We are actively cooperating with international climate finance bodies, most notably the Global Environmental Facility (GEF), the Green Climate Fund (GCF), the Climate Investment Funds (CIFs), all of which consider civil society engagement to be an important aspect of green finance. For example, the Civil Society Engagement Unit (CSEU) is part of the GEF Working Group on Public Involvement, alongside whom the review of GEF’s Policies on Stakeholder Engagement and Access to Information was completed in 2017.

The CSEU also liaises closely with colleagues across IFIs that work on the role of civil society in promoting economic inclusion and good governance. The CSEU is keeping pace with its counterparts in other IFIs, for example through the IO/IFI Working Group on Civil Society Engagement.

In 2018, the CSEU will continue its cooperation with international partners in areas relevant to sustainable energy and resources and the COP process, as well as with regards to promoting economic inclusion and good governance and aligning the work with the SDGs.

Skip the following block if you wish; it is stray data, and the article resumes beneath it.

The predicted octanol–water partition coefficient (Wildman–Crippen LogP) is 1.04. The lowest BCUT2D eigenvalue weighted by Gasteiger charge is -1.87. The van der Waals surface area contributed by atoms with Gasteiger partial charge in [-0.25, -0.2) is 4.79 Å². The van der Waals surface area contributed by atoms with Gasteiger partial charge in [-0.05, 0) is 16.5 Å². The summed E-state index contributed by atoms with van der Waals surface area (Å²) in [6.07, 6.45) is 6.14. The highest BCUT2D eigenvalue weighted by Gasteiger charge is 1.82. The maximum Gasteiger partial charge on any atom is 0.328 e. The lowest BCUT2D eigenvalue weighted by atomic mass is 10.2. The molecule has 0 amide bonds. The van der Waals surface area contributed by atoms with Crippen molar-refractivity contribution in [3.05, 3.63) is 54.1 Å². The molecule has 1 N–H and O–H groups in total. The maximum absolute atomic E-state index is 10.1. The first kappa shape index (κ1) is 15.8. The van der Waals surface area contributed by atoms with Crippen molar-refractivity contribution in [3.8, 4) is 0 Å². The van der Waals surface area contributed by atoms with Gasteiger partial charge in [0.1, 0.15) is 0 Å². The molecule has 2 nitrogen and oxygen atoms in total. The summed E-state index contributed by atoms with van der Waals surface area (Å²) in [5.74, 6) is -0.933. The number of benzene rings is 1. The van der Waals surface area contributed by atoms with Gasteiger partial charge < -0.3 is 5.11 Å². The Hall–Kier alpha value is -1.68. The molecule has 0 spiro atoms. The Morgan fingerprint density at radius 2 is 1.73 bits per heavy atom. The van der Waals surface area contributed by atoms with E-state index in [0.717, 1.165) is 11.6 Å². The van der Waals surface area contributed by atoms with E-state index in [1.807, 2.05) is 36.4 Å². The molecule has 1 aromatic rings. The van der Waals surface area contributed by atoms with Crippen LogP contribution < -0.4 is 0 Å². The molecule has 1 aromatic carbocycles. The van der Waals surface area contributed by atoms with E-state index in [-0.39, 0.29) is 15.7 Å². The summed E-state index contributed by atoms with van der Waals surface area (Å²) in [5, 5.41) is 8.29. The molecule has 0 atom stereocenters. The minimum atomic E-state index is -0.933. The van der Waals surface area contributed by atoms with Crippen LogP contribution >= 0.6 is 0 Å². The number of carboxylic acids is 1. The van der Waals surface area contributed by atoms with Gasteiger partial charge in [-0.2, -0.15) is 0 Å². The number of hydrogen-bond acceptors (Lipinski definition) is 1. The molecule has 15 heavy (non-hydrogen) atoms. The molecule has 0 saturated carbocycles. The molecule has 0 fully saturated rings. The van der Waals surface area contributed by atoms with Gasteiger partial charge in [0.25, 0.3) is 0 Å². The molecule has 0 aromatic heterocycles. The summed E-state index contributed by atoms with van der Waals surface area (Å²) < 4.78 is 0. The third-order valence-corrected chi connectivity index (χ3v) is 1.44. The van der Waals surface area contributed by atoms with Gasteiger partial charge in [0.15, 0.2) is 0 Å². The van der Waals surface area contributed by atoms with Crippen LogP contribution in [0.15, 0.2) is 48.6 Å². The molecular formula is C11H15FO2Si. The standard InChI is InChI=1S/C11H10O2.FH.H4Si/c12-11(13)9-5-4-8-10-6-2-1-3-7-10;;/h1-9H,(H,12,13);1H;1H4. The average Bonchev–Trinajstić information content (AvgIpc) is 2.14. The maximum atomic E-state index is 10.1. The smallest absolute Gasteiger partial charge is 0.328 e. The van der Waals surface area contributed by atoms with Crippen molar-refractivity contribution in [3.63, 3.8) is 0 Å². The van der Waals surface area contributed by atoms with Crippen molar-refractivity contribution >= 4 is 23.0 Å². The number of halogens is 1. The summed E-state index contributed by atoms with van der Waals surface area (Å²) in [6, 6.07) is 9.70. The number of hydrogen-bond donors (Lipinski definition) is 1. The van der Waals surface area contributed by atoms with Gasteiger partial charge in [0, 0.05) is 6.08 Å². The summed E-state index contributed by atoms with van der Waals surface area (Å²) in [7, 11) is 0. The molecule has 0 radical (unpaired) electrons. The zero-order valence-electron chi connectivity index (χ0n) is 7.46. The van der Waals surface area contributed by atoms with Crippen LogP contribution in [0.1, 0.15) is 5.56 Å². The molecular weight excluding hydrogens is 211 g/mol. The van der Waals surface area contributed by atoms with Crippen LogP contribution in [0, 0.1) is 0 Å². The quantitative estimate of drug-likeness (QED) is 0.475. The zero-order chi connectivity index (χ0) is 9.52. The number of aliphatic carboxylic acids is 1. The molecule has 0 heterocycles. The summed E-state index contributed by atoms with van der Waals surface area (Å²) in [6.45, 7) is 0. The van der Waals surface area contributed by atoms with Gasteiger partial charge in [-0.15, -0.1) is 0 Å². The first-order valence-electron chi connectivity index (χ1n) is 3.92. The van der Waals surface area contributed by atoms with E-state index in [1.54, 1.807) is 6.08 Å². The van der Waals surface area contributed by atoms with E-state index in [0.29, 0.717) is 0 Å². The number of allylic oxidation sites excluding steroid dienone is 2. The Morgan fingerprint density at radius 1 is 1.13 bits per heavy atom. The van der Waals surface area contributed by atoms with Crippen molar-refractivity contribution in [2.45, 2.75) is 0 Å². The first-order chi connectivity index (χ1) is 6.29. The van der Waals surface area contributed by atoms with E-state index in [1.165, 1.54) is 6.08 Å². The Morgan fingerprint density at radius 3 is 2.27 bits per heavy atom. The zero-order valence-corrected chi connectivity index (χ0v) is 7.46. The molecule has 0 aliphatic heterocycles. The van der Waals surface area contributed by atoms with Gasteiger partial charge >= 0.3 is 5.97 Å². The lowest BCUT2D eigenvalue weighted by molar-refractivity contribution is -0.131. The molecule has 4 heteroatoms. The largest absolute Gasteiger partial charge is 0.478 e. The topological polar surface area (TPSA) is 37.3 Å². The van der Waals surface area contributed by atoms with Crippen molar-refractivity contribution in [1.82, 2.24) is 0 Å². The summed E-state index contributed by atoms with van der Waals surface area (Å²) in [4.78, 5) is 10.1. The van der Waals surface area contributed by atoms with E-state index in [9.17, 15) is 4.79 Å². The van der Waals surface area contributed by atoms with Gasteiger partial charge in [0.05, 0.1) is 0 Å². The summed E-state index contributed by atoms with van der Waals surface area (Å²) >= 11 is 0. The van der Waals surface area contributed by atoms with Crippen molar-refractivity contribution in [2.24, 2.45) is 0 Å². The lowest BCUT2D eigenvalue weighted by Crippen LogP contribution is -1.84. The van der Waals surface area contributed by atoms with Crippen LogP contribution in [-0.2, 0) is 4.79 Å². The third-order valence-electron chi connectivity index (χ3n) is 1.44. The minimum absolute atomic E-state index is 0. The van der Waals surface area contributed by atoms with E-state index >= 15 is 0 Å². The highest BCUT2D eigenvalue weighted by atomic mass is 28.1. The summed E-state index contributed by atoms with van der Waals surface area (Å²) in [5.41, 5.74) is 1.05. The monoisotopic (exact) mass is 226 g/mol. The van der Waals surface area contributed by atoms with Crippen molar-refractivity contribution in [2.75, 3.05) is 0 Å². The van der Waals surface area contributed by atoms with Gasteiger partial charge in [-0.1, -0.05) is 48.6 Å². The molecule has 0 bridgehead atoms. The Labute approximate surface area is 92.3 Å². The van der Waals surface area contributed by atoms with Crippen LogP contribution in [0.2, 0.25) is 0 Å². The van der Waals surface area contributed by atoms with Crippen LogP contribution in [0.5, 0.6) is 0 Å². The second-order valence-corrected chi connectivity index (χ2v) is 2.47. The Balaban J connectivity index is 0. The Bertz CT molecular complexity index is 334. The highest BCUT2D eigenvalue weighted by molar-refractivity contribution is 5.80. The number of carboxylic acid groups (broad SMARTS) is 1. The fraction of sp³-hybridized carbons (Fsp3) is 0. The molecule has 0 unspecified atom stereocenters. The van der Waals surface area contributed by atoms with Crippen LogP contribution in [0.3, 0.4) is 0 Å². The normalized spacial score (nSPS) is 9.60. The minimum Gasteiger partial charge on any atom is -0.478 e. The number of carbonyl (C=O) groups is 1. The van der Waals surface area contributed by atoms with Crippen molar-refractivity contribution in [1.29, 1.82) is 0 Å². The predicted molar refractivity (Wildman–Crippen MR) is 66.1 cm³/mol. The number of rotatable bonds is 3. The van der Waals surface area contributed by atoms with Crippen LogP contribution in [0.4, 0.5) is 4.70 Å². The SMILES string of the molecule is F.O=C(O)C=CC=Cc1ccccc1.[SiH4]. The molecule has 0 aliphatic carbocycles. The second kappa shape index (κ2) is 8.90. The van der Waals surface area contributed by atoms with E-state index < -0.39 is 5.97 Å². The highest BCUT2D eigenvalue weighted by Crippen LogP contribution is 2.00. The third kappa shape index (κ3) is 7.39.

CSO Capacity Enhancement Framework

The Civil Society Capacity Enhancement Framework is an innovative grant-based programme that allows the EBRD to establish partnerships and provide support to a wide range of civil society organisations in the countries where it works.

Read more on ebrd.com

Our internal performance

The EBRD is committed to minimising the environmental impact of its offices and business activities. We source all electricity for our London Headquarters from renewable energy suppliers. Office paper is certified by the Forest Stewardship Council® (FSC) as coming from sustainable sources. There is also a strong emphasis on waste recycling, reducing the use of plastic bottles and sourcing environmentally friendly merchandise. Our 2017 results show we have reduced our paper use alone by 36 per cent since 2014.

Since 2013, carbon credits have been purchased and retired at least equivalent to the greenhouse gas emissions associated with the organisation of the Bank’s Annual Meeting. Any emissions associated with the 2017 Annual Meeting and Business Forum in Cyprus were offset with carbon credits from the Salkhit Wind Farm in Mongolia. This project is registered as a carbon project under the Clean Development Mechanism of the United Nations Framework on Climate Change.